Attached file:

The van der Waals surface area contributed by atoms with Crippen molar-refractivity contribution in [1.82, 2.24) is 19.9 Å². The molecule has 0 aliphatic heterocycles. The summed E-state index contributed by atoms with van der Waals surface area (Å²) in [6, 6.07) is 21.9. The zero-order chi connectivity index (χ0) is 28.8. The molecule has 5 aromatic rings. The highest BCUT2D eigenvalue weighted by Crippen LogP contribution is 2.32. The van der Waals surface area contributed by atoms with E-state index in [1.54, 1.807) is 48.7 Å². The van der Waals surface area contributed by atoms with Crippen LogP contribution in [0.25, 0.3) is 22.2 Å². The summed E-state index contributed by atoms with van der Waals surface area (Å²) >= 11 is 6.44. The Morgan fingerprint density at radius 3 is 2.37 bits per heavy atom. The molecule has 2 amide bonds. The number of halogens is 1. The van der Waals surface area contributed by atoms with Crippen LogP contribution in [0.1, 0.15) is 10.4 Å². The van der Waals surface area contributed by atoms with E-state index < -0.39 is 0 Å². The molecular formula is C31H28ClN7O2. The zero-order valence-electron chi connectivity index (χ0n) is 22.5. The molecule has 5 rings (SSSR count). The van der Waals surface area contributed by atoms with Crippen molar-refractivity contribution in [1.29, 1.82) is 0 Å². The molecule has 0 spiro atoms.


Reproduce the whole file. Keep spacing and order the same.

The van der Waals surface area contributed by atoms with Crippen molar-refractivity contribution in [1.82, 2.24) is 19.9 Å². The molecule has 0 aliphatic heterocycles. The summed E-state index contributed by atoms with van der Waals surface area (Å²) in [6, 6.07) is 21.9. The zero-order chi connectivity index (χ0) is 28.8. The molecule has 5 aromatic rings. The highest BCUT2D eigenvalue weighted by Crippen LogP contribution is 2.32. The van der Waals surface area contributed by atoms with E-state index in [1.54, 1.807) is 48.7 Å². The van der Waals surface area contributed by atoms with Crippen LogP contribution in [0.25, 0.3) is 22.2 Å². The summed E-state index contributed by atoms with van der Waals surface area (Å²) >= 11 is 6.44. The Morgan fingerprint density at radius 3 is 2.37 bits per heavy atom. The molecule has 2 amide bonds. The number of halogens is 1. The van der Waals surface area contributed by atoms with Crippen LogP contribution in [0.1, 0.15) is 10.4 Å². The van der Waals surface area contributed by atoms with E-state index < -0.39 is 0 Å². The molecular formula is C31H28ClN7O2. The zero-order valence-electron chi connectivity index (χ0n) is 22.5. The molecule has 5 rings (SSSR count). The van der Waals surface area contributed by atoms with Crippen molar-refractivity contribution in [1.29, 1.82) is 0 Å². The molecule has 0 spiro atoms.